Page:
Dual funds regime mooted as City saviour and post-Brexit cross border solution
UK and European-wide think tank and lobbying group, The New City Initiative, has called for a “dual funds regime”, as a solution that, it believes, would remove the need for fund managers to re-structure their businesses to onshore EU locations, such as Ireland and Luxembourg, post-Brexit.
In an opinion paper published today, in which the NCI looks at the potential impact of Brexit on financial services, a dual funds regime is being touted as a potential solution to the concerns surrounding ‘passporting’ that, as reported, has been leading to some of the world’s largest financial institutions considering departing London’s financial district.
A dual funds regime – should it be successful – would bring revenues to the UK and create new opportunities across financial services, NCI said in its statement. As the true impact and outcomes of Brexit negotiations will not be known for some time, the UK government should, NCI says, be considering how it could leverage the UK’s “deep expertise in fund management to create a truly bespoke funds regime”, which would allow managers to market into both the EU and rest of the world.
Should passporting be unattainable, some sort of equivalence regime or bespoke deal must be agreed upon and a failure to achieve this could lead to major problems, such as a resurgence in regulatory fragmentation and protectionism, which, as NCI says, will “bring harm to the asset management industry and financial services sector globally”.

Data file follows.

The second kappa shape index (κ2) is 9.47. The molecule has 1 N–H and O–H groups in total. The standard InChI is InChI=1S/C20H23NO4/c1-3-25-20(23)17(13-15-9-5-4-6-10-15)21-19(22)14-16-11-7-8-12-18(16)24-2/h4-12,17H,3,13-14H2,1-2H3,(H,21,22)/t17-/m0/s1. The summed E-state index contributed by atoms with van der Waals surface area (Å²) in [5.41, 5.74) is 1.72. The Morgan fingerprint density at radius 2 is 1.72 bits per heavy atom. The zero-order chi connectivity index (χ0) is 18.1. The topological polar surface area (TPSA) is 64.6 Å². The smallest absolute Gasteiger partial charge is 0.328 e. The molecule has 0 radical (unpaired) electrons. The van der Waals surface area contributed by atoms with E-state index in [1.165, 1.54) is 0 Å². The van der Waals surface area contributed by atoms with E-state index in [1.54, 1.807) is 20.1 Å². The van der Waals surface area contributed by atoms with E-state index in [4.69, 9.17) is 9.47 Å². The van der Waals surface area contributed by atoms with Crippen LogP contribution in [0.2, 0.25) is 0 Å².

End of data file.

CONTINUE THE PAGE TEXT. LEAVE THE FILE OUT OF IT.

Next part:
The NCI polled its members, in the months after Brexit to gauge their opinions on the current market predicament. Respondents were taken from the 54 independent asset management firms from the UK and across Europe, managing about £400bn and employing several thousand people.
Regulatory arbitrage between the UK and EU was cited by 54.5% of NCI members as their biggest worry; 27% identified market volatility as a paramount concern, while 18% acknowledged investor outflows/fundraising challenges was likely to be a challenge.
As a solution, the NCI believes that if the UK government sets up a dual funds regime, it would help asset managers deal with many of these – and other – worst-case scenarios. A majority of the NCI members polled (73%) agreed this was in the UK’s interests.
“A dual funds regime would help provide stability to the UK and EU asset management space,” said Jamie Carter, deputy chairman of the New City Initiative. “[It] would allow UK managers with European Union interests to continue to comply with EU laws and directives and retain favourable access to their EU investors, while simultaneously letting others market to the rest of the world ex EU, and avoid the worst excesses of EU regulation.
“Such a regime may also enable fund managers to avoid re-structuring their businesses to onshore EU locations such as Ireland and Luxembourg, provided equivalence for the UK is granted.
“Timely planning or consulting on the creation of a dual funds regime will help stem potential outflows from European investors and allay concerns among prospective investors about putting money into UK funds.”
Carter added that any eventual dual structure should also allow the UK to create its own funds regime borrowing from the best of breed regulations globally. “The importance of the UK as a European fund centre should not be underestimated,” he added.